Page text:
Scams aimed at robbing retirees of their savings are skyrocketing in the United States Unfortunately, many Americans have a habit of blaming retirees rather than criminals.
A new study from AARP and FINRA has found that 53% of Americans believe victims of financial fraud are “guilty” or “guilty” of falling victim to a scam. The survey, which polled 1,000 American adults, also found that 32% agreed with the following statement: “Honestly, if you’re a victim…a lot of that is up to you.
This attitude is embedded in our language, according to the study. The headlines say the targets were “scammed” or “swindled”, emphasizing the passive exploitation of the victims rather than the cruel actions of the criminal. Even family members sometimes use this language when they learn that an elder has been a victim, which makes the situation even worse.
“We blame the victim so much that families fall apart when these things happen,” said Kathy Stokes, director of fraud prevention programs at AARP. “Adult children are like, ‘Oh my God, how could you be so stupid?'”
This triggers a vicious circle, as the shame caused by this attitude can often discourage a victim from reporting the crime. This not only prevents the scam victim from getting the help they need, but leads to under-reporting of scams, which means law enforcement devotes fewer resources to combating them.
This reluctance is compounded by a general lack of confidence in the justice system. According to the study, 47% of Americans believe that “reporting a scam is a lost cause”. Thirty-six percent said “the police cannot help in such cases” and 32% said “a lawyer would not be able to help with a complaint”.
According to Stokes, this disillusionment is not entirely unfounded.
“Imagine you lose $30,000 in a gift card scam,” she said, “and the cop says, as many often do, ‘That’s not a crime.’ You gave them your money.
how to help
The key to breaking the cycle, Stokes said, is for an ally — a family member, friend or even a financial adviser — to be “a partner, not a blamer.”
“Don’t blame the victim,” Stokes said. “Don’t say the victim was ‘cheated’. Say, ‘This criminal stole his money.’ Focus on the crime and the criminal.
Once this focus is shifted, allies can tap into their sympathy for the victim – which is actually not uncommon. In a review of scam-related posts on US social media, researchers found that almost 95% of all dialogues showed compassion for victims of fraud. And in the AARP survey, 85% of Americans agreed that “fraud can happen to anyone, even those trying to protect themselves.”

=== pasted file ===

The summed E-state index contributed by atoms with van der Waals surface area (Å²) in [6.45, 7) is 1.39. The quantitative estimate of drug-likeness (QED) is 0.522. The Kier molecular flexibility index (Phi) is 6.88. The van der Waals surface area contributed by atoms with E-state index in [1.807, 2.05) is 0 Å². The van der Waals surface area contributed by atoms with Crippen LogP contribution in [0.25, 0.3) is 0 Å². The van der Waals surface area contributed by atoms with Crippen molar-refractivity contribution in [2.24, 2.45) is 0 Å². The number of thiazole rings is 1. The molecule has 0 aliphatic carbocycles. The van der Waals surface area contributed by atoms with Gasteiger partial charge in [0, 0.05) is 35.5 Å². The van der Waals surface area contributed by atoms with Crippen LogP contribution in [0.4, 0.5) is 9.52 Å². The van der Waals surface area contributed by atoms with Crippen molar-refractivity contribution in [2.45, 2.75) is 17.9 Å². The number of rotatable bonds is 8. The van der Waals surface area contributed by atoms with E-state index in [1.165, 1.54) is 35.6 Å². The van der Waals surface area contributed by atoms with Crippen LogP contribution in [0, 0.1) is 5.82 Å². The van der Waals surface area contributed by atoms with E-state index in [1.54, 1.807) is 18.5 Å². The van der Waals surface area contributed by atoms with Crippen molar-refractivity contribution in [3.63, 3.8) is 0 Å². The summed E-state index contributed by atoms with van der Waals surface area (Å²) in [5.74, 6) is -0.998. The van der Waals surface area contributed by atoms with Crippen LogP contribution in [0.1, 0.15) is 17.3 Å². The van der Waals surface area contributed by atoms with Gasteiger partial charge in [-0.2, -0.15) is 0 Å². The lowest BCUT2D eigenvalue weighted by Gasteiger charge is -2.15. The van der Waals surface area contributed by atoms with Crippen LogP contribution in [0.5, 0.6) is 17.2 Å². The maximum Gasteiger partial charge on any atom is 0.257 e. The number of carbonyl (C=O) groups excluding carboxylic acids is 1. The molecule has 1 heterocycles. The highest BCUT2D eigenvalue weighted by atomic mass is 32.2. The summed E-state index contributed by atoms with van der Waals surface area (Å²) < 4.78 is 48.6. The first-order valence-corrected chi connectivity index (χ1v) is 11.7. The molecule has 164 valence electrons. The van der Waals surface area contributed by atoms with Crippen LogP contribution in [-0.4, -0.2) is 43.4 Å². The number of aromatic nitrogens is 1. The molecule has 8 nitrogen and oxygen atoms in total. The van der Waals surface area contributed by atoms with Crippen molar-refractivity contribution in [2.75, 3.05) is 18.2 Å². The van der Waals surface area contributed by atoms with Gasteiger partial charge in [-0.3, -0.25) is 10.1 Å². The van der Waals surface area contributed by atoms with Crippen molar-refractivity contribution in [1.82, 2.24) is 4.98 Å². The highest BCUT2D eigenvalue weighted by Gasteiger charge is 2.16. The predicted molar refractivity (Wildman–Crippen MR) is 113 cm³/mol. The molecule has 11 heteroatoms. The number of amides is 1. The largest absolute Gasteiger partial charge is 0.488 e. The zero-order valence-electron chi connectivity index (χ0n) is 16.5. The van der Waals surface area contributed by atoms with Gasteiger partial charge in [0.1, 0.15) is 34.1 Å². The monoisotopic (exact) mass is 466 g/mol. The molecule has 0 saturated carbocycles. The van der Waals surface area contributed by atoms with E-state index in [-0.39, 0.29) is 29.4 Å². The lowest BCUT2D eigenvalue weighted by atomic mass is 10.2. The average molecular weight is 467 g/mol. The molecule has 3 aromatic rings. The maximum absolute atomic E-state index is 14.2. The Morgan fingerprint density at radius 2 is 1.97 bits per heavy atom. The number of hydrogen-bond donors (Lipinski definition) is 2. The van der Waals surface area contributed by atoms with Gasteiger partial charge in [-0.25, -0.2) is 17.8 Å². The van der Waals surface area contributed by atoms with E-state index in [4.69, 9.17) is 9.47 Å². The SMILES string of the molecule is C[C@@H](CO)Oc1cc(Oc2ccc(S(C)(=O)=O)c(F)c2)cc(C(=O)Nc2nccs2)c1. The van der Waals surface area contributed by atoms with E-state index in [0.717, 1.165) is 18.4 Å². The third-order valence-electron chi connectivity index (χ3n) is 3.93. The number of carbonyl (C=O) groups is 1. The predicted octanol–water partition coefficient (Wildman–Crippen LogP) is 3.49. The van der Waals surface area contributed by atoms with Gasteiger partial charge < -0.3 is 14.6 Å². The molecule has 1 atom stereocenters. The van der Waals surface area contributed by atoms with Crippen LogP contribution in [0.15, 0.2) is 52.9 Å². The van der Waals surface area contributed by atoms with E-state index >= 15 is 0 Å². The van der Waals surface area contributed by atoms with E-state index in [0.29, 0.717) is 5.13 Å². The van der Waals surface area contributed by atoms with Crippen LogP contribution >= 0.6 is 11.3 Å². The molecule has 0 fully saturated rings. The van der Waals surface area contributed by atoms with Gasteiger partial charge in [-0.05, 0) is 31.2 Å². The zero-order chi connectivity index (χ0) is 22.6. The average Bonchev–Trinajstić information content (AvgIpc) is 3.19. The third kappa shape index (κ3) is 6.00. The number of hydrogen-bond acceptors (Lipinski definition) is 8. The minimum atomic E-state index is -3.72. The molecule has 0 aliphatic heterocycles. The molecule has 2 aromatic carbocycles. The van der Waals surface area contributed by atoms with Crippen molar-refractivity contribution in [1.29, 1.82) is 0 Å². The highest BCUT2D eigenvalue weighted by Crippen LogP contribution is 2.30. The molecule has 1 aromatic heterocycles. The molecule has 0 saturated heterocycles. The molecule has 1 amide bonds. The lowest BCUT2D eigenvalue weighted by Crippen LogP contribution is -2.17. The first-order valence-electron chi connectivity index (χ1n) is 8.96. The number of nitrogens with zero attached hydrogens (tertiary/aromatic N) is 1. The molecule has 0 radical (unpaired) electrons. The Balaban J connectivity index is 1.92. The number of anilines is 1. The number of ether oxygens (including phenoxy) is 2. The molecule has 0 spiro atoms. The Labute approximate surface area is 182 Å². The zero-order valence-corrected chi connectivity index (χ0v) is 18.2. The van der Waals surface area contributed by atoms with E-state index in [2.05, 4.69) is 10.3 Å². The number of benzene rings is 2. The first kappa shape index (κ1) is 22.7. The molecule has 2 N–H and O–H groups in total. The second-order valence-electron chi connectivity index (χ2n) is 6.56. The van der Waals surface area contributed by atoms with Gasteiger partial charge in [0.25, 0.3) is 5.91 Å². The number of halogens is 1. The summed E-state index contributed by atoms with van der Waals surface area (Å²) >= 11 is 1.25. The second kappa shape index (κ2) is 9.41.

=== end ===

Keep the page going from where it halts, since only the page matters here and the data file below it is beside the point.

In this spirit of compassion, counselors can do much to help. FINRA is urging companies to ask customers for a “trusted contact”, someone they can contact if they suspect fraud if the customer is unavailable. A 2018 FINRA rule also allows advisers to suspend client trades if “financial abuse” is suspected.
If, unfortunately, the customer has already handed over money to the scammer, an advisor can help them understand and report the crime. By providing information on how the scam works, the counselor can ensure that the victim is less vulnerable to fraud in the future. And with enough victims reporting scams, the study authors hope, the vicious cycle could begin to reverse.
“Reducing victim shame can help give victims the confidence to report these crimes, and also help restore their confidence in the system’s ability to help them,” said Gerri Walsh, senior vice president of training for victims. investors at FINRA. “Increased reporting of these crimes would enhance public awareness and understanding, and could help prioritize supportive actions across financial, legal, criminal justice and government institutions.”
What would be even more effective, however, is educating customers before the scam happens – and that means breaking free from ageism. Stokes urged advisers to regularly talk about fraud with all investors, young and old, because fraud can happen to anyone.
“Keep that in their mind, it’s always something to keep in mind,” she said, “because you don’t have to have cognitive decline. It doesn’t have to be to be of a certain age to be a victim of these crimes.
The AARP study identifies ageist stereotypes as a major cause of victim blaming. Many Americans, according to the report, believe that “older people are not only more vulnerable, but are more willing to engage in scams.”
In fact, the data seems to indicate otherwise; the FTC has repeatedly found that younger Americans report being scammed more often than older ones. The difference is that among older victims, individual losses are much greater – which could be because older people are likely to have more savings. However, the reality is more complicated than whether old people are simply senile or gullible.
Less blame, more enforcement
There is, however, a limit to what can be achieved by raising awareness. In the future, Stokes hopes to see law enforcement devote more resources to tackling fraud at a national level.
“We can’t educate ourselves to get out of this,” she said. “We need federal action. We need systems in place that can actually go after that. Stokes pointed out that many scammers are based outside of the United States and appear to be organized. Far from a few isolated fraudsters, she says, it is “international criminal networks” that should be prosecuted by the FBI.
“Besides the in-person investor scams, a lot of it comes from threatening foreign actors who have their prospect lists they bought off the dark web,” she said. “And they’re calling in the United States, and it’s part of a larger criminal enterprise.”
But before we can effectively prosecute criminals, Stokes said, Americans will first have to stop blaming victims.
“We’re so complacent about fraud, and part of that is because of how we talk about it and think about it,” she said. “If we think of it as a crime, then a lot of really positive things can happen.”